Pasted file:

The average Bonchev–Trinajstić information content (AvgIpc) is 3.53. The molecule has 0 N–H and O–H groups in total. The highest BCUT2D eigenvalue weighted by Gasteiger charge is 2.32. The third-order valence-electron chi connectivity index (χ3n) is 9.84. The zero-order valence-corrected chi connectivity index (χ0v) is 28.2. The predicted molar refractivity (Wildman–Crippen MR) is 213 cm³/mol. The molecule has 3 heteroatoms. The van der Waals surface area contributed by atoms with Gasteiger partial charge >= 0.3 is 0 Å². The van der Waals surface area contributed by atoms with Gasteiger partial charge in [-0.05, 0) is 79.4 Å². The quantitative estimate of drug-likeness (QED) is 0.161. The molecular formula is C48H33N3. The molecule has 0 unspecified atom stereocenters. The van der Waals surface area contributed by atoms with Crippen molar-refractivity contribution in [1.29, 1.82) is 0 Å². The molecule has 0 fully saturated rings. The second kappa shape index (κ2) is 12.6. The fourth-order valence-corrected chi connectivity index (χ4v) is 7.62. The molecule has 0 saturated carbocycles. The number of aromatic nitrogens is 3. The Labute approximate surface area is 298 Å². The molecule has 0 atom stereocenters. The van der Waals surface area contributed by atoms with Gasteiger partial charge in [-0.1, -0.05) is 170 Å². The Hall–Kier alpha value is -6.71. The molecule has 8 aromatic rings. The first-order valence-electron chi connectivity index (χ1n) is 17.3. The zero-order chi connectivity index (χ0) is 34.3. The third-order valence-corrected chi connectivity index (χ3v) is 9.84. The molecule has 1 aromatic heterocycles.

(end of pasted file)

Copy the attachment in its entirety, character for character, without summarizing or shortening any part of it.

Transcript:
The average Bonchev–Trinajstić information content (AvgIpc) is 3.53. The molecule has 0 N–H and O–H groups in total. The highest BCUT2D eigenvalue weighted by Gasteiger charge is 2.32. The third-order valence-electron chi connectivity index (χ3n) is 9.84. The zero-order valence-corrected chi connectivity index (χ0v) is 28.2. The predicted molar refractivity (Wildman–Crippen MR) is 213 cm³/mol. The molecule has 3 heteroatoms. The van der Waals surface area contributed by atoms with Gasteiger partial charge >= 0.3 is 0 Å². The van der Waals surface area contributed by atoms with Gasteiger partial charge in [-0.05, 0) is 79.4 Å². The quantitative estimate of drug-likeness (QED) is 0.161. The molecular formula is C48H33N3. The molecule has 0 unspecified atom stereocenters. The van der Waals surface area contributed by atoms with Crippen molar-refractivity contribution in [1.29, 1.82) is 0 Å². The molecule has 0 fully saturated rings. The second kappa shape index (κ2) is 12.6. The fourth-order valence-corrected chi connectivity index (χ4v) is 7.62. The molecule has 0 saturated carbocycles. The number of aromatic nitrogens is 3. The Labute approximate surface area is 298 Å². The molecule has 0 atom stereocenters. The van der Waals surface area contributed by atoms with Gasteiger partial charge in [-0.1, -0.05) is 170 Å². The Hall–Kier alpha value is -6.71. The molecule has 8 aromatic rings. The first-order valence-electron chi connectivity index (χ1n) is 17.3. The zero-order chi connectivity index (χ0) is 34.3. The third-order valence-corrected chi connectivity index (χ3v) is 9.84. The molecule has 1 aromatic heterocycles.